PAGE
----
Actor Christopher Plummer replaced Spacey in the role of billionaire Jean Paul Getty in the film based on the real-life kidnapping of Getty's grandson John Paul Getty III. The disclosure prompted instant outrage.
The news comes after Hollywood stars wore black to the Golden Globes on Sunday to take a stand against sexual harassment and for gender equality as a part of the "Time's Up" initiative, of which Williams is a founding member. But with the film's survival on the line, she agreed to take far less: the union-designated rate of $80 per day, which worked out to less than $1,000 for the 10 days of reshoots. And they could have my salary, they could have my holiday, whatever they wanted. The matter was highlighted after Melissa Silverste (Founder of Women and Hollywood) said, "On the day after display of female power at the #goldenglobes, I learned that there was an egregious pay gap between Michelle Williams and Mark Wahlberg for the All the Money in the World reshoot". I had to break the news to my family and tell them I wasn't going be home [for the holidays] and make alternate arrangements for them. "She has been in the industry for 20 yrs".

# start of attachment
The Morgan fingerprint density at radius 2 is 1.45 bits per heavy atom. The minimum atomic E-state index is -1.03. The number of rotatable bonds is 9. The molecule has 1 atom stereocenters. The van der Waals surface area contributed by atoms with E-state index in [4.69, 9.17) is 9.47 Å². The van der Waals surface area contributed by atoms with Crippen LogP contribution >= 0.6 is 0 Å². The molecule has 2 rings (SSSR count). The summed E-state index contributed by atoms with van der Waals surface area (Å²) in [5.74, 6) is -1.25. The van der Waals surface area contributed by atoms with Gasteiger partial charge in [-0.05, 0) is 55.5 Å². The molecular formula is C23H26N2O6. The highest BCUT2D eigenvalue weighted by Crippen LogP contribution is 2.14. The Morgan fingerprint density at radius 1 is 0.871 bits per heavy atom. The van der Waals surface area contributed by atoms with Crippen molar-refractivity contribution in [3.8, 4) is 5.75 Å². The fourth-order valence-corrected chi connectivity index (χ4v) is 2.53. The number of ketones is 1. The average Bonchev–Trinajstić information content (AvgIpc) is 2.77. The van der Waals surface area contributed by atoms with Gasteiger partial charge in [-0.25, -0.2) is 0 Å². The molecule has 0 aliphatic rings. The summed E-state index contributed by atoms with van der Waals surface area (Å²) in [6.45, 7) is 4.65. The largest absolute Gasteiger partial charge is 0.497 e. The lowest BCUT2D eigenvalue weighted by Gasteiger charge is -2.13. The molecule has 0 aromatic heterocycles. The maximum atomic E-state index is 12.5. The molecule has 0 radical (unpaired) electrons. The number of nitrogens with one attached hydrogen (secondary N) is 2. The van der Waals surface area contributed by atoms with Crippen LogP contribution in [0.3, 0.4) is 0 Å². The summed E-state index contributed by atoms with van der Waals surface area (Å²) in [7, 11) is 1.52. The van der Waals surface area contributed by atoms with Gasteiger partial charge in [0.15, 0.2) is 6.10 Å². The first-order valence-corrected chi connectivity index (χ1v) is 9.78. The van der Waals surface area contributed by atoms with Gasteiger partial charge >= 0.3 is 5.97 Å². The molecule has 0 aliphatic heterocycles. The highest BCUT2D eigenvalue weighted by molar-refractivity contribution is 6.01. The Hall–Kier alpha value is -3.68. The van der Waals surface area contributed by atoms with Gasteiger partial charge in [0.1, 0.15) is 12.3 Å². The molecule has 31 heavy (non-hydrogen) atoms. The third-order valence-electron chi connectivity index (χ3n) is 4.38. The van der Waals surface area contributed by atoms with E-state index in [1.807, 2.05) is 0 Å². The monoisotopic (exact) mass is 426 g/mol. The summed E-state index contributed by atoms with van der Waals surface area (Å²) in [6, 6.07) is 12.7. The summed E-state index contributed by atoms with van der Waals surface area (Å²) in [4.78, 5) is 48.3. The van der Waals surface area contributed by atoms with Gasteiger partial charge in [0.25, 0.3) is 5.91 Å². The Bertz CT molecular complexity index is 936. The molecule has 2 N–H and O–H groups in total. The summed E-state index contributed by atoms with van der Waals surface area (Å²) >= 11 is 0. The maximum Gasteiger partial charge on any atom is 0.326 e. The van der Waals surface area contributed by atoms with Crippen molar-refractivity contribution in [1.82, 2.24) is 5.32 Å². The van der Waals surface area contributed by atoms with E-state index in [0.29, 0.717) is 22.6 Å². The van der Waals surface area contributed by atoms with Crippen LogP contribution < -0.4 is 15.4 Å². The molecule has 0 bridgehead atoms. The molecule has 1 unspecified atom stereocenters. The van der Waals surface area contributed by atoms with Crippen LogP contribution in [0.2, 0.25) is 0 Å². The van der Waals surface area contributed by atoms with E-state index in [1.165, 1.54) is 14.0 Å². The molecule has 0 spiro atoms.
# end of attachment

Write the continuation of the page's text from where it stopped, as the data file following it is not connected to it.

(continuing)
According to the outlet, his team negotiated the reshoot fee. He asked his primary agent, Doug Lucterhand, to push for more money.
The Wrap offered a slightly different version of how the massive pay gap occurred, saying that Wahlberg, too, was eager to do the reshoots but his contract didn't require him to do necessary reshoots. Now, it has been revealed why and how Wahlberg was paid so much more than Williams and, the answer isn't in the least bit comforting. The finished film was set to be released in theaters on December 25.
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Imperative Entertainment, the company that produced it, ultimately agreed to US$1.5 million.
Representatives for Wahlberg, Williams, WME, Sony, Imperative Entertainment, and Scott did not respond to USA Today's requests for comment.
Individual client contracts are not always discussed between agents who work at the same agency. Agents generally work for a 10 percent cut of the payments they secure.
Specific actresses have spoken out about the plethora of ways women are undermined and not valued in their industry. "If Hollywood is to achieve the systemic change brought about by the revelations of the last several months, one thing it must address is the economic disparity between men and women".